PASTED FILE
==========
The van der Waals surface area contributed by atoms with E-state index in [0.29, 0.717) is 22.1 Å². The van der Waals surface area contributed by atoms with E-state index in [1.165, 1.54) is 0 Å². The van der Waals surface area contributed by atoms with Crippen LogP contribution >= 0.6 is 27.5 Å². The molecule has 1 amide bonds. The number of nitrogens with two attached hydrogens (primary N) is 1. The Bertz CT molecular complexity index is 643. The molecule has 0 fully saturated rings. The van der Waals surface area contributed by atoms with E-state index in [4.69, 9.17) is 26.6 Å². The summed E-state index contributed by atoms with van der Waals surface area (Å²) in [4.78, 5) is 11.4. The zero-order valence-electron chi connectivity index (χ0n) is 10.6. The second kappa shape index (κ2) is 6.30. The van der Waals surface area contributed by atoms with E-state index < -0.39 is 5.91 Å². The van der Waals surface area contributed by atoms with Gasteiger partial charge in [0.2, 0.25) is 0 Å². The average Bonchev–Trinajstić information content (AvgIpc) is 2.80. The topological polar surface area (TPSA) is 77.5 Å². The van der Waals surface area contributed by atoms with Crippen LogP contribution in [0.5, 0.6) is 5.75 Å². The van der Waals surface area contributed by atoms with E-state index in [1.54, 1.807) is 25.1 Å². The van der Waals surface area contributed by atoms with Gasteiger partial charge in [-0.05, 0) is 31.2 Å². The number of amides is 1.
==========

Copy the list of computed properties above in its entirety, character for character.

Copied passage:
The van der Waals surface area contributed by atoms with E-state index in [0.29, 0.717) is 22.1 Å². The van der Waals surface area contributed by atoms with E-state index in [1.165, 1.54) is 0 Å². The van der Waals surface area contributed by atoms with Crippen LogP contribution >= 0.6 is 27.5 Å². The molecule has 1 amide bonds. The number of nitrogens with two attached hydrogens (primary N) is 1. The Bertz CT molecular complexity index is 643. The molecule has 0 fully saturated rings. The van der Waals surface area contributed by atoms with E-state index in [4.69, 9.17) is 26.6 Å². The summed E-state index contributed by atoms with van der Waals surface area (Å²) in [4.78, 5) is 11.4. The zero-order valence-electron chi connectivity index (χ0n) is 10.6. The second kappa shape index (κ2) is 6.30. The van der Waals surface area contributed by atoms with E-state index < -0.39 is 5.91 Å². The van der Waals surface area contributed by atoms with Gasteiger partial charge in [0.2, 0.25) is 0 Å². The average Bonchev–Trinajstić information content (AvgIpc) is 2.80. The topological polar surface area (TPSA) is 77.5 Å². The van der Waals surface area contributed by atoms with Crippen LogP contribution in [0.5, 0.6) is 5.75 Å². The van der Waals surface area contributed by atoms with E-state index in [1.54, 1.807) is 25.1 Å². The van der Waals surface area contributed by atoms with Gasteiger partial charge in [-0.05, 0) is 31.2 Å². The number of amides is 1.